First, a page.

15. The system of claim 14 wherein the transmission-control signal transitions back to its disable state before the reception-control signal transitions back to its disable state.
16. The system of claim 14 wherein the transmission-control signal transitions back to its disable state concurrent with the reception-control signal transitioning to its enable state or beforehand.
17. The system of claim 14 wherein at least one of the first and second control circuits comprises a delay line.
18. The system of claim 1 wherein said transmission-control signal is a first transmission-control signal;
wherein the first interconnect wire has a first tap point disposed between its first and second ends;
wherein the second interconnect wire has a first tap point disposed between its first and second ends; and
wherein the system further comprises a second transmission circuit having a data input to receive a data signal to be transmitted, an enable port for receiving a second transmission-control signal, a first output coupled to the first tap point of the first interconnect wire, and a second output coupled to the first tap point of the second interconnect wire, the data signal capable of having a first data value and a second data value, the second transmission-control signal capable of having a transmission enable state and a transmission disable state;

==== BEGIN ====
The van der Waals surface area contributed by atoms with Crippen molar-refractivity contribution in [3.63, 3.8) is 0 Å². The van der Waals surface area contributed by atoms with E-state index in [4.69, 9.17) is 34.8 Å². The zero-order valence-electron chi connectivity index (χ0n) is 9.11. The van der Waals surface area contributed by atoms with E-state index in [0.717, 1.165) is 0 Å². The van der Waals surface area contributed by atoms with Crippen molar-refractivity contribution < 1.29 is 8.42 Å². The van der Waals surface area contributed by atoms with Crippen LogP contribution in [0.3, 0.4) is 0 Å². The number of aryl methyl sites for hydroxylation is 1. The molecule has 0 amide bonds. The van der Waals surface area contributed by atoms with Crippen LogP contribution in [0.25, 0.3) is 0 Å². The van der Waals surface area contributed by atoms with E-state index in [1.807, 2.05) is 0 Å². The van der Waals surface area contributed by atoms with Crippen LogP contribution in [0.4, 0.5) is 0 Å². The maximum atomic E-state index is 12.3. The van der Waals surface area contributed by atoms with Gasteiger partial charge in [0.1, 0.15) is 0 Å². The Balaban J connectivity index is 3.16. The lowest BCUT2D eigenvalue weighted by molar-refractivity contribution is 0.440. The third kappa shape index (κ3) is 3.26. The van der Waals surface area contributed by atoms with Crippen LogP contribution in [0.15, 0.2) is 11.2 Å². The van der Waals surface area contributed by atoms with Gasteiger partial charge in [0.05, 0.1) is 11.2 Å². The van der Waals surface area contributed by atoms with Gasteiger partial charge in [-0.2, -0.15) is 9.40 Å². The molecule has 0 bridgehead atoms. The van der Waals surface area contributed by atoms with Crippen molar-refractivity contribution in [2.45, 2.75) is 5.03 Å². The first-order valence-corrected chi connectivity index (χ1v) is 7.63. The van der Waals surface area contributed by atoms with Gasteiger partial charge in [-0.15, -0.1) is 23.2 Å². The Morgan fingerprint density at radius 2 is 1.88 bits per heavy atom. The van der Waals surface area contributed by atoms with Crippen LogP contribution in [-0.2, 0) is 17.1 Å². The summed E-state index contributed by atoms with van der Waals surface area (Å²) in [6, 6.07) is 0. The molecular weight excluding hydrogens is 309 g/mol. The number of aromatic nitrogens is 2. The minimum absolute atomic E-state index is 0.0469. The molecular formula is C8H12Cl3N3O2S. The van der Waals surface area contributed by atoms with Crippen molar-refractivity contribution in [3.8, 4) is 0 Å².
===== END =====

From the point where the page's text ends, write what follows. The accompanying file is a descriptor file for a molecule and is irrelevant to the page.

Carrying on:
wherein the second transmission circuit further has its respective set of first, second, third, and fourth currents;
wherein in response to receiving the transmission enable state at its enable port and the first data value at its data input, the second transmission circuit coupling its first current having a first value at the first tap point of the first interconnect wire and coupling its second current having a second value at the first tap point of the second interconnect wire, the first and second currents having different values; and
wherein in response to receiving the transmission enable state at its enable port and the second data value at its data input, the second transmission circuit coupling its third current having a third value at the first tap point of the first interconnect wire and coupling a fourth current having a fourth value at the first tap point of the second interconnect wire, the third and fourth currents having different values, the first and third currents having different values, and the second and fourth currents having different values.